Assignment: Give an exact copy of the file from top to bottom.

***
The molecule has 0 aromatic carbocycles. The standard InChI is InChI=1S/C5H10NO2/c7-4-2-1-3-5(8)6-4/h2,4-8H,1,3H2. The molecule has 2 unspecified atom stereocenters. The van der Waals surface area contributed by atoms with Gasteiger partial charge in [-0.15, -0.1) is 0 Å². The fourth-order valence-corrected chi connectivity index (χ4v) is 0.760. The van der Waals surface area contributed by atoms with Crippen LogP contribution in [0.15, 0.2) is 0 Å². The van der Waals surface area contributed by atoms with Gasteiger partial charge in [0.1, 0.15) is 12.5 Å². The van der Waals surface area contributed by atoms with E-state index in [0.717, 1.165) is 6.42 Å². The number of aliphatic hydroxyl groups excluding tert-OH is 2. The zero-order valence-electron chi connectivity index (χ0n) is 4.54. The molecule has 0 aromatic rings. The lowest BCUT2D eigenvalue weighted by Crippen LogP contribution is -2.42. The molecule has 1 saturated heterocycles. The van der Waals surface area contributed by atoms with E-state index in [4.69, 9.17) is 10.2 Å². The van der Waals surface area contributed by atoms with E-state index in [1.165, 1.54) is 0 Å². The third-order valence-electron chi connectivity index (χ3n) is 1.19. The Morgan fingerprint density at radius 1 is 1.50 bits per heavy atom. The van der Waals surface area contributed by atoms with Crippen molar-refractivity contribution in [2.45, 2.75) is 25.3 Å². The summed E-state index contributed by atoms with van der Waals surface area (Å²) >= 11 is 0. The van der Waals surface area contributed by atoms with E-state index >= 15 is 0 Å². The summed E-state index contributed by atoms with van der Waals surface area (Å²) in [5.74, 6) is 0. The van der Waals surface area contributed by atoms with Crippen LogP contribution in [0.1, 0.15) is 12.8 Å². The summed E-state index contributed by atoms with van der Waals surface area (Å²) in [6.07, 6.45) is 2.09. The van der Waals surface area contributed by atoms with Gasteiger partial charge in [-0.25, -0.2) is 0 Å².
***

The molecule has 0 aromatic carbocycles. The standard InChI is InChI=1S/C5H10NO2/c7-4-2-1-3-5(8)6-4/h2,4-8H,1,3H2. The molecule has 2 unspecified atom stereocenters. The van der Waals surface area contributed by atoms with Gasteiger partial charge in [-0.15, -0.1) is 0 Å². The fourth-order valence-corrected chi connectivity index (χ4v) is 0.760. The van der Waals surface area contributed by atoms with Crippen LogP contribution in [0.15, 0.2) is 0 Å². The van der Waals surface area contributed by atoms with Gasteiger partial charge in [0.1, 0.15) is 12.5 Å². The van der Waals surface area contributed by atoms with E-state index in [0.717, 1.165) is 6.42 Å². The number of aliphatic hydroxyl groups excluding tert-OH is 2. The zero-order valence-electron chi connectivity index (χ0n) is 4.54. The molecule has 0 aromatic rings. The lowest BCUT2D eigenvalue weighted by Crippen LogP contribution is -2.42. The molecule has 1 saturated heterocycles. The van der Waals surface area contributed by atoms with E-state index in [4.69, 9.17) is 10.2 Å². The van der Waals surface area contributed by atoms with E-state index in [1.165, 1.54) is 0 Å². The third-order valence-electron chi connectivity index (χ3n) is 1.19. The Morgan fingerprint density at radius 1 is 1.50 bits per heavy atom. The van der Waals surface area contributed by atoms with Crippen molar-refractivity contribution in [2.45, 2.75) is 25.3 Å². The summed E-state index contributed by atoms with van der Waals surface area (Å²) >= 11 is 0. The van der Waals surface area contributed by atoms with E-state index >= 15 is 0 Å². The summed E-state index contributed by atoms with van der Waals surface area (Å²) in [5.74, 6) is 0. The van der Waals surface area contributed by atoms with Crippen LogP contribution in [0.1, 0.15) is 12.8 Å². The summed E-state index contributed by atoms with van der Waals surface area (Å²) in [6.07, 6.45) is 2.09. The van der Waals surface area contributed by atoms with Gasteiger partial charge in [-0.25, -0.2) is 0 Å².